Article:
A Stellar ISDC, with Six Silver Stars

By Rod Pyle

The 2017 International Space Development Conference is over, but the effect of the conference will continue for months to come. With over 800 attendees, and an unprecedented number of international and youth participants, our message will have an important and meaningful impact on the space advocacy community and beyond.

There were a number of major figures from the space community present, including many you have come to know well through the pages of Ad Astra and the NSS newsletters. Notable among them were Bill Gerstenmaier, NASA’s associate administrator for Human Exploration Operations Directorate, Johann-Dietrich Wörner, Director General of the European Space Agency, and Andy Aldrin, Director of the Buzz Aldrin Space Institute. The rostrum also hosted two Lieutenant Generals with stellar spaceflight credentials: Tom Stafford, Gemini and Apollo astronaut, and Steven Kwast, Commander and President, Air University, Maxwell Air Force Base, Alabama. Their messages may have come from a military perspective, but they spoke of a future beneficial to all involved.

Stafford delivered a rousing talk on his perspectives as an astronaut and his take on our future in the final frontier. A veteran of two Gemini flights, he first flew on Gemini 6 with Wally Schirra, and then aboard Gemini 9 with Gene Cernan. He then flew on Apollo 10 with Cernan, experiencing the first lunar emergency when their Lunar Module spun out of control during a low-altitude test flight over the lunar surface:  When he jettisoned the descent stage of the lunar module, the ascent stage went into a spin, coming dangerously close to the surface before he recovered control through his deft piloting skills. His final spaceflight was aboard the Apollo-Soyuz Test Project, the final flight of the Apollo program, which lasted nine days. Shortly after arriving in orbit, his Apollo Command Module docked with a Soviet Soyuz capsule, and for 44 hours the two crews shared food and the camaraderie of brothers in space during the height of the cold war.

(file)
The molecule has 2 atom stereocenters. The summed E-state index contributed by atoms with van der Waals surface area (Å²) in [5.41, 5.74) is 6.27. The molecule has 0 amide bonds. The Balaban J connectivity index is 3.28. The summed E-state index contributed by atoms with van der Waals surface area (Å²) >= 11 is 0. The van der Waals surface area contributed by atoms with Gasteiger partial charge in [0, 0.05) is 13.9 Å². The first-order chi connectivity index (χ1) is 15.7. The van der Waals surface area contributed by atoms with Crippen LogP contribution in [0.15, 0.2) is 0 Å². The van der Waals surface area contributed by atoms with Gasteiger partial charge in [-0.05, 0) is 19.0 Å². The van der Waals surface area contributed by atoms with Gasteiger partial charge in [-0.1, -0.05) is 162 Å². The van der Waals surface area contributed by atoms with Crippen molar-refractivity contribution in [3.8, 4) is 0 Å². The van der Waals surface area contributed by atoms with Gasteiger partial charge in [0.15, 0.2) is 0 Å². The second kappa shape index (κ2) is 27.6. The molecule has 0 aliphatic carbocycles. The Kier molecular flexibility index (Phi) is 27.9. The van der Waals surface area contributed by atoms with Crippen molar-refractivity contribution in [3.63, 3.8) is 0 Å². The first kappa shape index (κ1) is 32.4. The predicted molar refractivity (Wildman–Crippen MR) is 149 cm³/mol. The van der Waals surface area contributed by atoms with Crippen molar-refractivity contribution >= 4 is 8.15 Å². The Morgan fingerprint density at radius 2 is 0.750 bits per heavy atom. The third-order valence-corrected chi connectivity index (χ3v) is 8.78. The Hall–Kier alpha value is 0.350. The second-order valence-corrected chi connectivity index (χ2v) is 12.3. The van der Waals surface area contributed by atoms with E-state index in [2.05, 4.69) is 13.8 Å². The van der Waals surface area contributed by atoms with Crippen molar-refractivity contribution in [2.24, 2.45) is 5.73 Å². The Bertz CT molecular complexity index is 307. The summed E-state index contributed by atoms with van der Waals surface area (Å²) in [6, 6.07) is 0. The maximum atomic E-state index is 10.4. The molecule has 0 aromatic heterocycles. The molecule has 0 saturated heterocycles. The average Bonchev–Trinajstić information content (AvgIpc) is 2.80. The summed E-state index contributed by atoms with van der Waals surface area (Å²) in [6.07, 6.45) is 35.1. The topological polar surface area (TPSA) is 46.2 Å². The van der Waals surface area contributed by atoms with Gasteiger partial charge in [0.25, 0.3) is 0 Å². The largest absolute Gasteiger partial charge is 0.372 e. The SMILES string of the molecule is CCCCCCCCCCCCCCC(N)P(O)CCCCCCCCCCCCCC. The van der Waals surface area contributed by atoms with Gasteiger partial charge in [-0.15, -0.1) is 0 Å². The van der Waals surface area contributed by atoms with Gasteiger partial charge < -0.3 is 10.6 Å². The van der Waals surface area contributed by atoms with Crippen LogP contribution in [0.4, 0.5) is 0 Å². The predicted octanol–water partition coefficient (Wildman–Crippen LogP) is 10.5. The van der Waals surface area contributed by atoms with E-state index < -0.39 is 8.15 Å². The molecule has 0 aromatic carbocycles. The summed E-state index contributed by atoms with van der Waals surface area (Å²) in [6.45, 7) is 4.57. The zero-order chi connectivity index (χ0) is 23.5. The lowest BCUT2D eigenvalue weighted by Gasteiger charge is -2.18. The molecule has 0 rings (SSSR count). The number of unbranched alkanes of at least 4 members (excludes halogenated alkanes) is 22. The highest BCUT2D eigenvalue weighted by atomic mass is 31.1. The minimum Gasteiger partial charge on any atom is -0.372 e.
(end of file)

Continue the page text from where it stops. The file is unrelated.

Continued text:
Stafford was emphatic about what our country can do when challenged. During the space race, Launch Complex 39, the Vehicle Assembly Building, the Saturn V Moon rocket, Apollo Command Module, and Lunar Module were all created from whole cloth in less than six years. These machines, and the people who designed and built them, enabled the greatest journeys of exploration in human history. Stafford advocated strongly for the maintenance of American supremacy in space.

The second blue-suiter, General Steven Kwast, provided similarly inspirational testimony about the imperative for our nation to maintain the high ground—not for war, but to maintain peace. Kwast’s moving speech inspired attendees to look towards maintaining a leadership position in the protection of our precious planet, currently challenged not just politically but environmentally as well. His speech was a voice of restraint and stability in an age of great uncertainty.

Representing the old and new guard of Air Force leadership, both men are emblematic of the continued strong and enlightened command of the United States Air Force and its continuing quest to ensure the peaceful exploration and utilization of space for the betterment of all humanity.

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